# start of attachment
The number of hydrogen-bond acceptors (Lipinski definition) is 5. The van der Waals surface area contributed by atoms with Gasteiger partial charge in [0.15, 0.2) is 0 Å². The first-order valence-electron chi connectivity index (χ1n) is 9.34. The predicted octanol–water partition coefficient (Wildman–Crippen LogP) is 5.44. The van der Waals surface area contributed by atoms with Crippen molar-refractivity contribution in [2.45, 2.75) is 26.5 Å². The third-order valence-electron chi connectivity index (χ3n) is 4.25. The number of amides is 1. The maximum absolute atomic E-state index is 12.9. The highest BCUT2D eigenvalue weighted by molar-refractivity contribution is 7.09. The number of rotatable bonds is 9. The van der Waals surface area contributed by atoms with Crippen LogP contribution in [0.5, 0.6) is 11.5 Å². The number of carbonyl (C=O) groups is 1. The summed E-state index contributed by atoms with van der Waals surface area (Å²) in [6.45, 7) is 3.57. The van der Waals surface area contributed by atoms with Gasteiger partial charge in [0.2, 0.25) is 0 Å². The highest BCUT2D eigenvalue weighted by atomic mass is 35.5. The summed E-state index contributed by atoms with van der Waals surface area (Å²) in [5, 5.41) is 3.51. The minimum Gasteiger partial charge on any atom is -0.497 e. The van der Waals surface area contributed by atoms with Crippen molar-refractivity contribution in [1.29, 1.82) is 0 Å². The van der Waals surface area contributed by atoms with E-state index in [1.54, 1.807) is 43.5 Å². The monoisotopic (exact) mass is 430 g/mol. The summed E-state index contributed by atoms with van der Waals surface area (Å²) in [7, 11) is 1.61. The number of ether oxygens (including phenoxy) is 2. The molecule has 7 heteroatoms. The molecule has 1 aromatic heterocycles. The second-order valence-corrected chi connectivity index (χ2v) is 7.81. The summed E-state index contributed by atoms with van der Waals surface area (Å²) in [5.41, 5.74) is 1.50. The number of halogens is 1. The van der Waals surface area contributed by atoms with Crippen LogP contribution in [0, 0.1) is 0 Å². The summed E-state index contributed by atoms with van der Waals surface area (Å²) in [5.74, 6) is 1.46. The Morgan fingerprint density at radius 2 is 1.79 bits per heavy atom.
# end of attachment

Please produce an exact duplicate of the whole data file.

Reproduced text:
The number of hydrogen-bond acceptors (Lipinski definition) is 5. The van der Waals surface area contributed by atoms with Gasteiger partial charge in [0.15, 0.2) is 0 Å². The first-order valence-electron chi connectivity index (χ1n) is 9.34. The predicted octanol–water partition coefficient (Wildman–Crippen LogP) is 5.44. The van der Waals surface area contributed by atoms with Crippen molar-refractivity contribution in [2.45, 2.75) is 26.5 Å². The third-order valence-electron chi connectivity index (χ3n) is 4.25. The number of amides is 1. The maximum absolute atomic E-state index is 12.9. The highest BCUT2D eigenvalue weighted by molar-refractivity contribution is 7.09. The number of rotatable bonds is 9. The van der Waals surface area contributed by atoms with Crippen LogP contribution in [0.5, 0.6) is 11.5 Å². The number of carbonyl (C=O) groups is 1. The summed E-state index contributed by atoms with van der Waals surface area (Å²) in [6.45, 7) is 3.57. The van der Waals surface area contributed by atoms with Gasteiger partial charge in [0.2, 0.25) is 0 Å². The highest BCUT2D eigenvalue weighted by atomic mass is 35.5. The summed E-state index contributed by atoms with van der Waals surface area (Å²) in [5, 5.41) is 3.51. The minimum Gasteiger partial charge on any atom is -0.497 e. The van der Waals surface area contributed by atoms with Crippen molar-refractivity contribution in [1.29, 1.82) is 0 Å². The van der Waals surface area contributed by atoms with E-state index in [1.54, 1.807) is 43.5 Å². The monoisotopic (exact) mass is 430 g/mol. The summed E-state index contributed by atoms with van der Waals surface area (Å²) in [7, 11) is 1.61. The number of ether oxygens (including phenoxy) is 2. The molecule has 7 heteroatoms. The molecule has 1 aromatic heterocycles. The second-order valence-corrected chi connectivity index (χ2v) is 7.81. The summed E-state index contributed by atoms with van der Waals surface area (Å²) in [5.41, 5.74) is 1.50. The number of halogens is 1. The van der Waals surface area contributed by atoms with Crippen LogP contribution in [0, 0.1) is 0 Å². The summed E-state index contributed by atoms with van der Waals surface area (Å²) in [5.74, 6) is 1.46. The Morgan fingerprint density at radius 2 is 1.79 bits per heavy atom.